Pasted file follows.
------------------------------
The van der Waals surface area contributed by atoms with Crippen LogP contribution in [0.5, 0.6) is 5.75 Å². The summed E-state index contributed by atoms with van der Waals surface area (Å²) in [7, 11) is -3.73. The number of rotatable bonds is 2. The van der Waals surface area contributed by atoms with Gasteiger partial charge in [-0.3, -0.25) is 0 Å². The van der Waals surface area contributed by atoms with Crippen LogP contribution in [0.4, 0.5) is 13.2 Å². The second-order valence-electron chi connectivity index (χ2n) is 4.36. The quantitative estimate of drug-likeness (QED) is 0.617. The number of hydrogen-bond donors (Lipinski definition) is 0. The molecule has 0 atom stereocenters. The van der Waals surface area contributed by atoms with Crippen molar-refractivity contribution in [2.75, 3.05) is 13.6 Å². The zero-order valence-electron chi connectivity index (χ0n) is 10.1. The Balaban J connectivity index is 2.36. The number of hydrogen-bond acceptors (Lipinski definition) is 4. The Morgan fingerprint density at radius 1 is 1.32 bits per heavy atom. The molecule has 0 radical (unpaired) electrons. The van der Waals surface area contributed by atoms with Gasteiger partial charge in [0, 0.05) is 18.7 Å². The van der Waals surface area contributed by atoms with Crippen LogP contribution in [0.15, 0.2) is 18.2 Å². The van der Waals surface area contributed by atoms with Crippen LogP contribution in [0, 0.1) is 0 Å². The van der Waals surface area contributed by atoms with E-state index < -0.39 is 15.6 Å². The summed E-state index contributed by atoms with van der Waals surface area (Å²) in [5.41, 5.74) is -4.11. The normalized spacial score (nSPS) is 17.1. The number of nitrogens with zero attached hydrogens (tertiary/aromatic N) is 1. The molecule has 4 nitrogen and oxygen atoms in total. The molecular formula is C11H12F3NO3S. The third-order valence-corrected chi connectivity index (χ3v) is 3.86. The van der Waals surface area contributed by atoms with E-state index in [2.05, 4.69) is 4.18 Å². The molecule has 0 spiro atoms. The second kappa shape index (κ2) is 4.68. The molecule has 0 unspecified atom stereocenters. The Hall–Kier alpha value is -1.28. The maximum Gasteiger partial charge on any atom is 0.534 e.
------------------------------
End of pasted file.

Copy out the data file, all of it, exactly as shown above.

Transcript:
The van der Waals surface area contributed by atoms with Crippen LogP contribution in [0.5, 0.6) is 5.75 Å². The summed E-state index contributed by atoms with van der Waals surface area (Å²) in [7, 11) is -3.73. The number of rotatable bonds is 2. The van der Waals surface area contributed by atoms with Gasteiger partial charge in [-0.3, -0.25) is 0 Å². The van der Waals surface area contributed by atoms with Crippen LogP contribution in [0.4, 0.5) is 13.2 Å². The second-order valence-electron chi connectivity index (χ2n) is 4.36. The quantitative estimate of drug-likeness (QED) is 0.617. The number of hydrogen-bond donors (Lipinski definition) is 0. The molecule has 0 atom stereocenters. The van der Waals surface area contributed by atoms with Crippen molar-refractivity contribution in [2.75, 3.05) is 13.6 Å². The zero-order valence-electron chi connectivity index (χ0n) is 10.1. The Balaban J connectivity index is 2.36. The number of hydrogen-bond acceptors (Lipinski definition) is 4. The Morgan fingerprint density at radius 1 is 1.32 bits per heavy atom. The molecule has 0 radical (unpaired) electrons. The van der Waals surface area contributed by atoms with Gasteiger partial charge in [0, 0.05) is 18.7 Å². The van der Waals surface area contributed by atoms with Crippen LogP contribution in [0.15, 0.2) is 18.2 Å². The van der Waals surface area contributed by atoms with Crippen LogP contribution in [0, 0.1) is 0 Å². The van der Waals surface area contributed by atoms with E-state index < -0.39 is 15.6 Å². The summed E-state index contributed by atoms with van der Waals surface area (Å²) in [5.41, 5.74) is -4.11. The normalized spacial score (nSPS) is 17.1. The number of nitrogens with zero attached hydrogens (tertiary/aromatic N) is 1. The molecule has 4 nitrogen and oxygen atoms in total. The molecular formula is C11H12F3NO3S. The third-order valence-corrected chi connectivity index (χ3v) is 3.86. The van der Waals surface area contributed by atoms with E-state index in [2.05, 4.69) is 4.18 Å². The molecule has 0 spiro atoms. The second kappa shape index (κ2) is 4.68. The molecule has 0 unspecified atom stereocenters. The Hall–Kier alpha value is -1.28. The maximum Gasteiger partial charge on any atom is 0.534 e.